We must also point out that some children with ASD can hide the above symptoms until they reach post primary school due to the fear of being different.  However parents need not feel they have failed to pick up their childís difficulties because they are so subtle and complex; and  many of us parents have been duped or thought their child was individual, or just a little eccentric.

Itís during the diagnostic process the psychologist will assess the childís or persons social and emotional abilities, their communication skills, the cognitive skills, special interests, and also their movement skills and sensory difficulties.


Social and emotional abilities

Individuals with ASD have difficulties in the following areas


       A need for routine and structure

       They are resistant to change

       They are inflexible and misunderstand social rules especially when they apply to themselves.

       They have a difficulty coping with social demands and situations (having little understanding of what is expected of them from family, friends and society).

       They have a literal understanding of language and can correct people on their misuse of language.

       They can lack tact

       They can be unable or are naive at finding the appropriate help and understanding

       They have repetitive and ritualistic activities/special interests.

       Suffer from severe anxiety, which can lead to self harm, depression, lack of self worth and lack of acceptance of their difficulties.

       They are very vulnerable to teasing, bullying, and are a target from people who would take advantage.

       They have a poor ability to manage their emotions and lack the ability to understand theirs and otherís emotions.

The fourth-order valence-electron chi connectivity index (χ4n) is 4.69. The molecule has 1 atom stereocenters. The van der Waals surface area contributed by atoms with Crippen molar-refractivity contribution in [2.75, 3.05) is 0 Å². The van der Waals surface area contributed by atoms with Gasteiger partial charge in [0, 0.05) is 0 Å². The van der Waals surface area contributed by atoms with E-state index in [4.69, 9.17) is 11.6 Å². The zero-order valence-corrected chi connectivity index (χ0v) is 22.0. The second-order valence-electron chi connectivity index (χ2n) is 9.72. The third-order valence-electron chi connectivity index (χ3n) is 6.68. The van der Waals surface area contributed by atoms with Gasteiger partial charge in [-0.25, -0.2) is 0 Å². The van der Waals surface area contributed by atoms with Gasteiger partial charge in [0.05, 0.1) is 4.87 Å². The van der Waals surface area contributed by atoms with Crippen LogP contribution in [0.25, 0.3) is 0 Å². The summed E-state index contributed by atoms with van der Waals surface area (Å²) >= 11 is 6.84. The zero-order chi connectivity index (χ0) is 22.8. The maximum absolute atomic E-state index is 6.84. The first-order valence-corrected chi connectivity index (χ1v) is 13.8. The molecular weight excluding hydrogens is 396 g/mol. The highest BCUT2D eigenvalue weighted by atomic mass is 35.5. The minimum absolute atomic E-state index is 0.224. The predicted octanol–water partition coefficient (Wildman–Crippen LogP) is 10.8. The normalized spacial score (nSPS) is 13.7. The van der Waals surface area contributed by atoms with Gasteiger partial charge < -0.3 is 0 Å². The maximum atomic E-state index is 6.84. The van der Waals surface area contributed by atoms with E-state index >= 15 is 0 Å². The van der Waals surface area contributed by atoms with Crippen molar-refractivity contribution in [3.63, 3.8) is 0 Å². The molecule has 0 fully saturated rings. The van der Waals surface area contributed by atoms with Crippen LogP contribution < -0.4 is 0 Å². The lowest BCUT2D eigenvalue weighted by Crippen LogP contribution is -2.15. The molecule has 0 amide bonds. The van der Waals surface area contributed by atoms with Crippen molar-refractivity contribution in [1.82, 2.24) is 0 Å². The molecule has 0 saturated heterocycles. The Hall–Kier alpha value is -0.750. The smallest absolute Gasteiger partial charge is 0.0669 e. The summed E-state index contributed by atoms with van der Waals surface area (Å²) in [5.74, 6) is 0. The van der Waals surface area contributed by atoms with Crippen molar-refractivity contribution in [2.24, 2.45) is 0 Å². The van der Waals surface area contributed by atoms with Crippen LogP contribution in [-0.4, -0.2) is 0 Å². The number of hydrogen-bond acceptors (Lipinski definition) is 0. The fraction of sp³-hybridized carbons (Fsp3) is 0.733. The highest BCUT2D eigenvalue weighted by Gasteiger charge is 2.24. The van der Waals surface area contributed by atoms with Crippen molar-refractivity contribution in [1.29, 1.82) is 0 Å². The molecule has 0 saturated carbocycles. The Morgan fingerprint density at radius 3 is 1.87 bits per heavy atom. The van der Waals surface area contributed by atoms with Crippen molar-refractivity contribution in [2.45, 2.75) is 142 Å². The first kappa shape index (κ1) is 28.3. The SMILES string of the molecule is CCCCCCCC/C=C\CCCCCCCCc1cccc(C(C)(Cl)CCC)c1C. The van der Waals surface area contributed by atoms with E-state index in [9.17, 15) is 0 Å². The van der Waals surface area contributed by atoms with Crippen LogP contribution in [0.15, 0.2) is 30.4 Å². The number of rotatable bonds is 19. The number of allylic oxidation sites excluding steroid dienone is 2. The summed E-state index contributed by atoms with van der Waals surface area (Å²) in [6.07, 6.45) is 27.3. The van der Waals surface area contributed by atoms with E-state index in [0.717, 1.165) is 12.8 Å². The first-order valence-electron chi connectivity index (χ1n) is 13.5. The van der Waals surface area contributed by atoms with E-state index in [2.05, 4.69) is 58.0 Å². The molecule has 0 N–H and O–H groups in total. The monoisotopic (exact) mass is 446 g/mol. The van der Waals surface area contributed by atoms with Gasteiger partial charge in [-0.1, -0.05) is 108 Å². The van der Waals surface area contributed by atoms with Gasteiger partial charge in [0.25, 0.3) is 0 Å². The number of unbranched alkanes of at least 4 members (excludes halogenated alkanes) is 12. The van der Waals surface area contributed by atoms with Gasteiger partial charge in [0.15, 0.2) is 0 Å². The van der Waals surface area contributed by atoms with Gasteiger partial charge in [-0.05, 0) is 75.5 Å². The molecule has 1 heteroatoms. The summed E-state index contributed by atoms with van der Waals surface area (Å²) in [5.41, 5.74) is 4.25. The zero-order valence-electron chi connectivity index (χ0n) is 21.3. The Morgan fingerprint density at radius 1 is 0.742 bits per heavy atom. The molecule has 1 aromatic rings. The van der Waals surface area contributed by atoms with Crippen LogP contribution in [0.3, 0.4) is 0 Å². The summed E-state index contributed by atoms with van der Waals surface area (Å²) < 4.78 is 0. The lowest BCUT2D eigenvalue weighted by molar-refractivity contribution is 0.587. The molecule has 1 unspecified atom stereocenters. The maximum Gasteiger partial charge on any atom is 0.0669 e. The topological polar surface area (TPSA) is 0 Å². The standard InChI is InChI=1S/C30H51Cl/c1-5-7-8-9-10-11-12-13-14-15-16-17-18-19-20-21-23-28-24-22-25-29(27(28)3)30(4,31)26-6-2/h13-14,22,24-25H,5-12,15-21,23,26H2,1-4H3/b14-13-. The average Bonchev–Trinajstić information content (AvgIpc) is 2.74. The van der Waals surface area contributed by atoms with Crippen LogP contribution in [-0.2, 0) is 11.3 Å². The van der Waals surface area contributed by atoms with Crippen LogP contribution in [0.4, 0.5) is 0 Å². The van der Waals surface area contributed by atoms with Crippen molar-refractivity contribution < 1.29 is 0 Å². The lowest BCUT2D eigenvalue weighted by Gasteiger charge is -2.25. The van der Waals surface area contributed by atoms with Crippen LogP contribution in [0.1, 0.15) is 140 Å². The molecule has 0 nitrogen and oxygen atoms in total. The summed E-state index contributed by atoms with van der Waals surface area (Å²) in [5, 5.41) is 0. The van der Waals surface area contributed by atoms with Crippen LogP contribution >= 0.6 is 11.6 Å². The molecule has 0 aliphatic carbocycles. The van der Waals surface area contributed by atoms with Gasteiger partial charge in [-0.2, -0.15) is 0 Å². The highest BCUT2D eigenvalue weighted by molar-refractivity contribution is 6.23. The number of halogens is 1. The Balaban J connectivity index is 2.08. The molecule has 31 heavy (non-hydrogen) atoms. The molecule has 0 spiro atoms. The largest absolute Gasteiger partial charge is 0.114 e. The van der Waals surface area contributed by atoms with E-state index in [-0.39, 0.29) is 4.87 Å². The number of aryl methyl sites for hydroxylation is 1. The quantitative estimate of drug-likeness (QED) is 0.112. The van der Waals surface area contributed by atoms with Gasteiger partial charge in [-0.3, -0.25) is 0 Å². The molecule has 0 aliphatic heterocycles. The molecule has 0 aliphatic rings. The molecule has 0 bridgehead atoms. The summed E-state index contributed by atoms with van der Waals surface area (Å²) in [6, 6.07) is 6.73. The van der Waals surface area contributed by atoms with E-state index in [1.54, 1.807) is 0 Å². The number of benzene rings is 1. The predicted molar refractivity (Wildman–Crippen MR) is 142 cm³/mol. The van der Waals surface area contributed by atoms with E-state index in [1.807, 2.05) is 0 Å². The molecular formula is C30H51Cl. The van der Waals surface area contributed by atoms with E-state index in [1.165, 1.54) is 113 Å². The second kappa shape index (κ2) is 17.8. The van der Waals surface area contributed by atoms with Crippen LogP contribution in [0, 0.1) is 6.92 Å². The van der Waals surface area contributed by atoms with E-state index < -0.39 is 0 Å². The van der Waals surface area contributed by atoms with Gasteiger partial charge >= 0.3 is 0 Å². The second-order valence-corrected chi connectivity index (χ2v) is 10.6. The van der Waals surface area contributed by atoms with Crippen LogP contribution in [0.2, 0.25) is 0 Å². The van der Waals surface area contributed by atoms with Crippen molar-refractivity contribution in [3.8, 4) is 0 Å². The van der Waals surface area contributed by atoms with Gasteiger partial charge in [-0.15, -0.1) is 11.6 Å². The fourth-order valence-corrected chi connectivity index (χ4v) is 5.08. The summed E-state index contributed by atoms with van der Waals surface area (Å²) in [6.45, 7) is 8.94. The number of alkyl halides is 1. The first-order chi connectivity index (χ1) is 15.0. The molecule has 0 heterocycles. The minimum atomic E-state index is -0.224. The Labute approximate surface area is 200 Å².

They can suffer from frustration at their own difficulties or in explaining those difficulties to others.

       They have an inability to organise themselves; this can be related to cooking, cleaning, course work for school /college etc.

        They lack the ability to problem solve in true life situations.

       They can have poor sleeping routines, poor toileting routines, and poor diets.

This list is not exhaustive and the above is meant only as a guide


Cognitive Skills

Those with ASD are gathers of facts and would only read books that are related to their special interests i.e. Star Trek, Dr. Who, dinosaurs etc.

They have exceptional long term memory but poor short term memory abilities.


Special Interests

They have obsessive special interests and will collect items related to that special interest, becoming encyclopaedias on that special interest. 

They have difficulty coping with changes to their daily routine which can cause high anxiety.

They can develop routines that must be completed and adhered too or once again can suffer anxiety attacks i.e. washing of hands, wetting of hair, lining up books and or toys.


Movement Skills

When walking or running they suffer from an odd gait and would often bump into door frames, radiators, chairs etc. and often have poor hand to eye co ordination i.e. problems with writing and eating.